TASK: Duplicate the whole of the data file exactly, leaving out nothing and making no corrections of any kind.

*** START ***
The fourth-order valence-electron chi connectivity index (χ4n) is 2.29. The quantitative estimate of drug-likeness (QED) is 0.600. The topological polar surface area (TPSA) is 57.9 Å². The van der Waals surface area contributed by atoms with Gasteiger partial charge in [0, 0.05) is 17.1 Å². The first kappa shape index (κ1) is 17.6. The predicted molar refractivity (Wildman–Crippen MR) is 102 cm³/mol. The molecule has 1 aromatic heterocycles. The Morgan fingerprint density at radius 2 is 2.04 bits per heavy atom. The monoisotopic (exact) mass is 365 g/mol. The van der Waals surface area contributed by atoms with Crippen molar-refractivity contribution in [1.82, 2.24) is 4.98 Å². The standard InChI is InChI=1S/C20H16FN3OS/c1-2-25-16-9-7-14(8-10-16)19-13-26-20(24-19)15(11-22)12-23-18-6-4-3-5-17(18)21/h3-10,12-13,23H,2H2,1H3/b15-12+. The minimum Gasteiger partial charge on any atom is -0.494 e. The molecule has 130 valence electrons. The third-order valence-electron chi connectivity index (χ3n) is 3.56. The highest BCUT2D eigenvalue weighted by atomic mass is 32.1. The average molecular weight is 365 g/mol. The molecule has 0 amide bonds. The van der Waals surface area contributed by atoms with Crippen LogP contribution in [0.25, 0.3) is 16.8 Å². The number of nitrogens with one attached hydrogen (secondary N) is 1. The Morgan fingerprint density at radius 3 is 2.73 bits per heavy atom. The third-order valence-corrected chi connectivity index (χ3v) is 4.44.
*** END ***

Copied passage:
The fourth-order valence-electron chi connectivity index (χ4n) is 2.29. The quantitative estimate of drug-likeness (QED) is 0.600. The topological polar surface area (TPSA) is 57.9 Å². The van der Waals surface area contributed by atoms with Gasteiger partial charge in [0, 0.05) is 17.1 Å². The first kappa shape index (κ1) is 17.6. The predicted molar refractivity (Wildman–Crippen MR) is 102 cm³/mol. The molecule has 1 aromatic heterocycles. The Morgan fingerprint density at radius 2 is 2.04 bits per heavy atom. The monoisotopic (exact) mass is 365 g/mol. The van der Waals surface area contributed by atoms with Crippen molar-refractivity contribution in [1.82, 2.24) is 4.98 Å². The standard InChI is InChI=1S/C20H16FN3OS/c1-2-25-16-9-7-14(8-10-16)19-13-26-20(24-19)15(11-22)12-23-18-6-4-3-5-17(18)21/h3-10,12-13,23H,2H2,1H3/b15-12+. The minimum Gasteiger partial charge on any atom is -0.494 e. The molecule has 130 valence electrons. The third-order valence-electron chi connectivity index (χ3n) is 3.56. The highest BCUT2D eigenvalue weighted by atomic mass is 32.1. The average molecular weight is 365 g/mol. The molecule has 0 amide bonds. The van der Waals surface area contributed by atoms with Crippen LogP contribution in [0.25, 0.3) is 16.8 Å². The number of nitrogens with one attached hydrogen (secondary N) is 1. The Morgan fingerprint density at radius 3 is 2.73 bits per heavy atom. The third-order valence-corrected chi connectivity index (χ3v) is 4.44.